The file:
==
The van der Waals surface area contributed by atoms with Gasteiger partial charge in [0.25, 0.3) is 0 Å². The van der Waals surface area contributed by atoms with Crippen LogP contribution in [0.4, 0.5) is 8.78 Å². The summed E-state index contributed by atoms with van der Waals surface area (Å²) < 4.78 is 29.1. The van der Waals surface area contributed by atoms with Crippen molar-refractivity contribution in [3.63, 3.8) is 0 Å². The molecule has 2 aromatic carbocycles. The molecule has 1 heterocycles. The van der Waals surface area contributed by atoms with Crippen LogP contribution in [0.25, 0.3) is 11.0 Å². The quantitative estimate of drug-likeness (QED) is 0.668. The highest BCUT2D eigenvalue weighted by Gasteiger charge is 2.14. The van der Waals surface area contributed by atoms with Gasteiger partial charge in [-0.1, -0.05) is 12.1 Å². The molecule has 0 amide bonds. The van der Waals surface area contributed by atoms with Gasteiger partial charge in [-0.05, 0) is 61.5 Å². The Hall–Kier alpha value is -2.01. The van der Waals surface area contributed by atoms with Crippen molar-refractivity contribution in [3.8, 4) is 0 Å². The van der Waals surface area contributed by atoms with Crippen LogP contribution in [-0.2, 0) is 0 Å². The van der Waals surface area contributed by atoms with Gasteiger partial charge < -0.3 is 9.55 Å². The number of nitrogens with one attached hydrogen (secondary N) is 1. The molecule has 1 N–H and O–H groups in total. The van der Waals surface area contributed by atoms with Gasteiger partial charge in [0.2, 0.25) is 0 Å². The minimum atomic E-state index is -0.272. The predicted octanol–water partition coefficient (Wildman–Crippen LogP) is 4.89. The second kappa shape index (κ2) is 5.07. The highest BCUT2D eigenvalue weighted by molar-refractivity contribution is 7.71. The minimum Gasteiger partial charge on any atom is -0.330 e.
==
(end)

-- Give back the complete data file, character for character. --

The van der Waals surface area contributed by atoms with Gasteiger partial charge in [0.25, 0.3) is 0 Å². The van der Waals surface area contributed by atoms with Crippen LogP contribution in [0.4, 0.5) is 8.78 Å². The summed E-state index contributed by atoms with van der Waals surface area (Å²) < 4.78 is 29.1. The van der Waals surface area contributed by atoms with Crippen molar-refractivity contribution in [3.63, 3.8) is 0 Å². The molecule has 2 aromatic carbocycles. The molecule has 1 heterocycles. The van der Waals surface area contributed by atoms with Crippen LogP contribution in [0.25, 0.3) is 11.0 Å². The quantitative estimate of drug-likeness (QED) is 0.668. The highest BCUT2D eigenvalue weighted by Gasteiger charge is 2.14. The van der Waals surface area contributed by atoms with Gasteiger partial charge in [-0.1, -0.05) is 12.1 Å². The molecule has 0 amide bonds. The van der Waals surface area contributed by atoms with Gasteiger partial charge in [-0.05, 0) is 61.5 Å². The Hall–Kier alpha value is -2.01. The van der Waals surface area contributed by atoms with Crippen molar-refractivity contribution in [3.8, 4) is 0 Å². The van der Waals surface area contributed by atoms with Crippen LogP contribution in [-0.2, 0) is 0 Å². The van der Waals surface area contributed by atoms with Gasteiger partial charge < -0.3 is 9.55 Å². The number of nitrogens with one attached hydrogen (secondary N) is 1. The molecule has 1 N–H and O–H groups in total. The van der Waals surface area contributed by atoms with Gasteiger partial charge in [0.2, 0.25) is 0 Å². The minimum atomic E-state index is -0.272. The predicted octanol–water partition coefficient (Wildman–Crippen LogP) is 4.89. The second kappa shape index (κ2) is 5.07. The highest BCUT2D eigenvalue weighted by molar-refractivity contribution is 7.71. The minimum Gasteiger partial charge on any atom is -0.330 e.